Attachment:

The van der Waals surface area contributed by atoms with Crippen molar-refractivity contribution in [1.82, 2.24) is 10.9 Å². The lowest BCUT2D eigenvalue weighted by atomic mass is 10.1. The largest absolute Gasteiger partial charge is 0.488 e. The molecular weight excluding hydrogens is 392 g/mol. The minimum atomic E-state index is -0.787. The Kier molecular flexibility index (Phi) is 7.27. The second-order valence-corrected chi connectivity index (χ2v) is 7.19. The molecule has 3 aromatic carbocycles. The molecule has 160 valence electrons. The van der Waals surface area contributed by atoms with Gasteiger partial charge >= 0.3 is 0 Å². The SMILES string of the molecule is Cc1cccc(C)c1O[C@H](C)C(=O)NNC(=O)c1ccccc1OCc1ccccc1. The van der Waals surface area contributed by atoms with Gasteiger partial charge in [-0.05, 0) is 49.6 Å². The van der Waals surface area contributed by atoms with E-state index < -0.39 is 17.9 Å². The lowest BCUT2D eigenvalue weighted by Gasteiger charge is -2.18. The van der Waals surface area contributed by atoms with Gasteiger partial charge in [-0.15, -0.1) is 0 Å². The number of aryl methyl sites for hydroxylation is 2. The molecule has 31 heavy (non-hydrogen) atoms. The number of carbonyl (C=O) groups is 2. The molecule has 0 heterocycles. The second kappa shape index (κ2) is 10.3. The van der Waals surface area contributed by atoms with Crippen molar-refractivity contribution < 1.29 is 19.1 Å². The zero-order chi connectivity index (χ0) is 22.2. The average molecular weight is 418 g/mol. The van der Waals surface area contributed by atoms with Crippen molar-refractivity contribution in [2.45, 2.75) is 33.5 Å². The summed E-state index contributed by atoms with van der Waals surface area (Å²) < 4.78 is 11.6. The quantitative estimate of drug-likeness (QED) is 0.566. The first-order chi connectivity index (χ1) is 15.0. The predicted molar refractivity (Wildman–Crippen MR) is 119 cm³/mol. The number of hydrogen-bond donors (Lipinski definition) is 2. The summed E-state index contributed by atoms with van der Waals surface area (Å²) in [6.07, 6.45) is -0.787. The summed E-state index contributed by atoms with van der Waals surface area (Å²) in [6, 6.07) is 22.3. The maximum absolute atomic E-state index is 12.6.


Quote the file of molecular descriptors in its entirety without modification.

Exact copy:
The van der Waals surface area contributed by atoms with Crippen molar-refractivity contribution in [1.82, 2.24) is 10.9 Å². The lowest BCUT2D eigenvalue weighted by atomic mass is 10.1. The largest absolute Gasteiger partial charge is 0.488 e. The molecular weight excluding hydrogens is 392 g/mol. The minimum atomic E-state index is -0.787. The Kier molecular flexibility index (Phi) is 7.27. The second-order valence-corrected chi connectivity index (χ2v) is 7.19. The molecule has 3 aromatic carbocycles. The molecule has 160 valence electrons. The van der Waals surface area contributed by atoms with Gasteiger partial charge >= 0.3 is 0 Å². The SMILES string of the molecule is Cc1cccc(C)c1O[C@H](C)C(=O)NNC(=O)c1ccccc1OCc1ccccc1. The van der Waals surface area contributed by atoms with Gasteiger partial charge in [-0.05, 0) is 49.6 Å². The van der Waals surface area contributed by atoms with E-state index < -0.39 is 17.9 Å². The lowest BCUT2D eigenvalue weighted by Gasteiger charge is -2.18. The van der Waals surface area contributed by atoms with Gasteiger partial charge in [-0.15, -0.1) is 0 Å². The number of aryl methyl sites for hydroxylation is 2. The molecule has 31 heavy (non-hydrogen) atoms. The number of carbonyl (C=O) groups is 2. The molecule has 0 heterocycles. The second kappa shape index (κ2) is 10.3. The van der Waals surface area contributed by atoms with Crippen molar-refractivity contribution < 1.29 is 19.1 Å². The zero-order chi connectivity index (χ0) is 22.2. The average molecular weight is 418 g/mol. The van der Waals surface area contributed by atoms with Crippen molar-refractivity contribution in [2.45, 2.75) is 33.5 Å². The summed E-state index contributed by atoms with van der Waals surface area (Å²) < 4.78 is 11.6. The quantitative estimate of drug-likeness (QED) is 0.566. The first-order chi connectivity index (χ1) is 15.0. The predicted molar refractivity (Wildman–Crippen MR) is 119 cm³/mol. The number of hydrogen-bond donors (Lipinski definition) is 2. The summed E-state index contributed by atoms with van der Waals surface area (Å²) in [6.07, 6.45) is -0.787. The summed E-state index contributed by atoms with van der Waals surface area (Å²) in [6, 6.07) is 22.3. The maximum absolute atomic E-state index is 12.6.